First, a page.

The aim of this study is to compare the hold in bone of Meniscus Arrows® and Smart Nails®, followed by the report of the results of the clinical application of Meniscus Arrows® as fixation devices. First, pull-out tests were performed to analyse the holdfast of both nails in bone. Statistical analysis showed no significant difference; therefore, the thinner Meniscus Arrow® was chosen as fixation device in the patient series of two patients with a symptomatic Osteochondritis dissecans fragment and three patients with an osteochondral fracture of a femur condyle. The cartilage margins were glued with Tissuecoll®. All fragments consolidated. Second look arthroscopy in three patients showed fixed fragments with stable, congruent cartilage edges. At an average follow-up period of 5 years no pain, effusion, locking, restricted range of motion or signs of osteoarthritis were reported. Based on the results of the pull-out tests and available clinical studies, Meniscus Arrows® and Smart Nails® are both likely to perform adequately as fixation devices in the treatment of Osteochondritis dissecans and osteochondral fractures in the knee. They both provide the advantage of one stage surgery. However, based on their smaller diameter, the Meniscus Arrows® should be preferred for this indication.
PMCID: PMC3023860  PMID: 20464370
Osteochondritis dissecans; Osteochondral fragments; Biodegradable; Fixation devices; Meniscus Arrows®
5.  Treatment of Lateral Knee Pain Using Soft Tissue Mobilization in Four Female Triathletes 
Study Design
Prospective case series.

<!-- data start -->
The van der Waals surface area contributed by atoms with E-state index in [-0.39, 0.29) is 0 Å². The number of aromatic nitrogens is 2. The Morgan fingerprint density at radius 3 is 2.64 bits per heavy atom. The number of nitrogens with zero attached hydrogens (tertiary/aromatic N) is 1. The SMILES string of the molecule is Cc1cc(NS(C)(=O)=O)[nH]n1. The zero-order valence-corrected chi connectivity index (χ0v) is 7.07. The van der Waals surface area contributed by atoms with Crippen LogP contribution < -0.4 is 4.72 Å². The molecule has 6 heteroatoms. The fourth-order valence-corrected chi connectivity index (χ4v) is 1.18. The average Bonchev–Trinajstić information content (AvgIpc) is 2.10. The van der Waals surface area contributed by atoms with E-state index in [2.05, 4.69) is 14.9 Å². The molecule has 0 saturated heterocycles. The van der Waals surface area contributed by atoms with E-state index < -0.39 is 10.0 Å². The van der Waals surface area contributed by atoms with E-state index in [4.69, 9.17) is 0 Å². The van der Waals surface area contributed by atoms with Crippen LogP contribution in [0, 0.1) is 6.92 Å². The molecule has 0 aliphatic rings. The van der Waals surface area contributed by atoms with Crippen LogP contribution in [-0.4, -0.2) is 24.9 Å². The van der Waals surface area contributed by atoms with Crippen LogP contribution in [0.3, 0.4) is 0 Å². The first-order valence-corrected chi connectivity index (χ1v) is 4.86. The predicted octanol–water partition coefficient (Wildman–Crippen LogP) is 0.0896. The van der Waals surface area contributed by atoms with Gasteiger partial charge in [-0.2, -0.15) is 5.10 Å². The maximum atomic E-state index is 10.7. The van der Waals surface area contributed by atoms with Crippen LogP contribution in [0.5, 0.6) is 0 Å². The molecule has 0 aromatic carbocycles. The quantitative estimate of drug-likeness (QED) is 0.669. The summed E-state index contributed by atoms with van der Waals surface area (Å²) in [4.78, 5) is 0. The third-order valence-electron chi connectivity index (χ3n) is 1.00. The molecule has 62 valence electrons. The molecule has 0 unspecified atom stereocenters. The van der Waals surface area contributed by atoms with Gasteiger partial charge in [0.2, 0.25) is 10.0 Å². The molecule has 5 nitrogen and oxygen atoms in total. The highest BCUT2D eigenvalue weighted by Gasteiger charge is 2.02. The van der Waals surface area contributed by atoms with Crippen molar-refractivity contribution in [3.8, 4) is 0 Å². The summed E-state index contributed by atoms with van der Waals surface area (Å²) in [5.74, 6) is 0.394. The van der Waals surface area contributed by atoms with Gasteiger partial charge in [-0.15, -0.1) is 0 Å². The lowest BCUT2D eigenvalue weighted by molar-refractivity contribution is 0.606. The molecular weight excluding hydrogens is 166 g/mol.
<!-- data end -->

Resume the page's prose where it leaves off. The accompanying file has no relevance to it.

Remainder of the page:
These case reports present results of the treatment of lateral knee pain in four female amateur triathletes. The athletes were referred to the author’s clinic with either a diagnosis of iliotibial band friction syndrome or patellofemoral pain syndrome, all four having symptoms for longer than seven months. Changes in training routines were identified as the possible cause of the overuse injuries that eventually developed into chronic conditions.
Treatment involved soft tissue mobilization of the musculotendinous structures on the lateral aspect of the knee.
At four weeks, three of the athletes improved 9 to 19 points on the Lower Extremity Functional Scale, 3 to 5 points on the Global Rating of Change Scale, and demonstrated improvement in hamstring and iliotibial band flexibility. At eight weeks the Global Rating of Change for these three athletes was a 7 (“a very great deal better”) and they had returned to triathlon training with no complaints of lateral knee pain. One athlete did not respond to treatment and eventually underwent arthroscopic surgery for debridement of a lateral meniscus tear.